News World News

Saturday 21 September 2019

Shots fired as thousands join anti-bombing protest in Somali capital

Protesters march near the scene of Saturday's massive truck bomb attack in Mogadishu (AP)
Protesters march near the scene of Saturday's massive truck bomb attack in Mogadishu (AP)
The scene of Saturday's blast in Mogadishu, Somalia (AP)

Thousands of people have taken to the streets of Somalia's capital in a show of defiance after the country's deadliest attack, as two people were arrested over Saturday's massive truck bombing that killed more than 300.

Wearing red headbands, the crowd of mostly young men and women marched through Mogadishu amid tight security. They were answering a call to unity by mayor Thabit Abdi, who said: "We must liberate this city which is awash with graves."

Some in Somalia have called the bombing their 9/11, while asking why one of the world's deadliest attacks in years has not drawn the kind of global attention given to extremist assaults elsewhere.

The crowd marched towards the site of the attack, which also wounded nearly 400, and scores remain missing.

"You can kill us, but not our spirit and desire for peace," said high school teacher Zainab Muse. "May Allah punish those who massacred our people," said university student Mohamed Salad.

At least three people, including a pregnant woman, were injured after security forces opened fire on the marchers, said Captain Mohammed Hussein. Somali police and African Union soldiers were at the scene and opened fire, he said.

Somalia's government has blamed the attack on the al-Shabab extremist group, which often targets Mogadishu. Analysts have suggested that al-Shabab, an ally of al Qaida, may have avoided taking responsibility because it did not want to be blamed for the deaths of so many civilians.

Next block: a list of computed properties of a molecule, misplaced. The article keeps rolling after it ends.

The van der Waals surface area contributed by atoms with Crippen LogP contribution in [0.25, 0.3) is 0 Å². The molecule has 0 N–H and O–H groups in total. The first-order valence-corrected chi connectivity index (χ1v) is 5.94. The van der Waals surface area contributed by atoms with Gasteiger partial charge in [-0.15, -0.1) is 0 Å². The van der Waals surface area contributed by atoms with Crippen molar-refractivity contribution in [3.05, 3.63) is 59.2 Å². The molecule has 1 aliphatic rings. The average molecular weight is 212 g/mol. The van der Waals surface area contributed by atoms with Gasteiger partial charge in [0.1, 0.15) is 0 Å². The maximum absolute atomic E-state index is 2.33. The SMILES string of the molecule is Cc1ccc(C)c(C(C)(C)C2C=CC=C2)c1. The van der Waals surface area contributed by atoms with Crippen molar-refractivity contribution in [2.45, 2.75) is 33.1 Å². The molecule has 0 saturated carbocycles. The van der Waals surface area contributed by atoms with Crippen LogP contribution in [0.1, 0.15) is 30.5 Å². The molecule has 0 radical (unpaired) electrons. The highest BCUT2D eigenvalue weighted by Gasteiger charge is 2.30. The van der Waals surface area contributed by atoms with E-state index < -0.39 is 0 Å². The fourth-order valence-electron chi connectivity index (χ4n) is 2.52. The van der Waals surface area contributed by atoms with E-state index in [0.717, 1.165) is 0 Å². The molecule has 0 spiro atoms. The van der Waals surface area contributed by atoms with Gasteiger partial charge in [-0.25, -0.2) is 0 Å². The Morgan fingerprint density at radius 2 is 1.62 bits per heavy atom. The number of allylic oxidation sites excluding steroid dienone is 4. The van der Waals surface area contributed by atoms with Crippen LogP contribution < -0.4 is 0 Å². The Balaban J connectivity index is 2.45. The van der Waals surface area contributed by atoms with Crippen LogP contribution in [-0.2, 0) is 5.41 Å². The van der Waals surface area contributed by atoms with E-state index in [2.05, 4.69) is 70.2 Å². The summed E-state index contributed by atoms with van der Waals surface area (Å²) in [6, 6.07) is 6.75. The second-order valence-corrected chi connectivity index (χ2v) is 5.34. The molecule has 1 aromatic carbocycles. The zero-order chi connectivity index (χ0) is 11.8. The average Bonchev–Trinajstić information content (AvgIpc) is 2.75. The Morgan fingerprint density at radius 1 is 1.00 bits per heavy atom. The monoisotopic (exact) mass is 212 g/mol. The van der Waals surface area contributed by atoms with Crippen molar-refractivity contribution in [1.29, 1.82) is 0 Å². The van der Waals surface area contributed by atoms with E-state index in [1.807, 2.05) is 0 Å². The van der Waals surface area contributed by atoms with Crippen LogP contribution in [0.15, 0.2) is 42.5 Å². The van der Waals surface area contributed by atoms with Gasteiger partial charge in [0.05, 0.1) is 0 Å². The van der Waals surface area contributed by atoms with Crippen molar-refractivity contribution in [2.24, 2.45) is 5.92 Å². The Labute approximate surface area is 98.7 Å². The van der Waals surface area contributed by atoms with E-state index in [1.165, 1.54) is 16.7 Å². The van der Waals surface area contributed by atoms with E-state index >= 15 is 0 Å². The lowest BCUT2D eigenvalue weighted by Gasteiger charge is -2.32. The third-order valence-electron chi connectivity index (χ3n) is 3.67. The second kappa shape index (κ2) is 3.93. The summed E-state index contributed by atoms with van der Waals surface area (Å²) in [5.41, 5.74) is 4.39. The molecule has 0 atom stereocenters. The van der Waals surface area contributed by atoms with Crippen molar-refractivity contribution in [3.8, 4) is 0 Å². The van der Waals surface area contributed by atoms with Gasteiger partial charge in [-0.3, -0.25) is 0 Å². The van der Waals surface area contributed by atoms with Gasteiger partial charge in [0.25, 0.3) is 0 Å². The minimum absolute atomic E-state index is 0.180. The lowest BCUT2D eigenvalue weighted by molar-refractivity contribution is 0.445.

According to a Somali intelligence official investigating the attack, an overloaded truck covered with a tarpaulin approached a security checkpoint outside Mogadishu early on Saturday.

The truck, covered in dust, aroused suspicion from soldiers who ordered the driver to park and get out. The driver, a man who soldiers said behaved in a friendly manner, then made a phone call to someone in the capital.

The driver passed the phone to the soldiers to speak to a well-known man who vouched for the truck and persuaded soldiers to allow it to proceed into the city, said the Somali intelligence official.

Once through the checkpoint, the truck started to speed along the sandy, potholed road and raced through another checkpoint where soldiers opened fire and flattened one of its tyres.

The driver continued before stopping on a busy street and detonating. The blast levelled nearly all nearby buildings in one of Mogadishu's most crowded areas.

The man who vouched for the truck has been arrested and is being held in jail, said the official.

The massive bomb, weighing 1,300lb to 1,700lb, was meant for Mogadishu's heavily fortified international airport, according to security officials. Several countries' embassies are located there.

The driver probably decided to detonate on the street instead because several more checkpoints were ahead before the airport, the intelligence official said.

The truck bomber had an accomplice driving a smaller car, a Toyota minivan packed with explosives that took another route, said a Somali intelligence official.

Security forces stopped the vehicle at a checkpoint near the airport, forcing the driver to park and get out. As soldiers questioned the driver, the minivan detonated, the official said.

The driver is in a prison in Mogadishu, said police Captain Mohamed Hussein.


PA Media

Today's news headlines, directly to your inbox every morning.

Editors Choice

Also in World News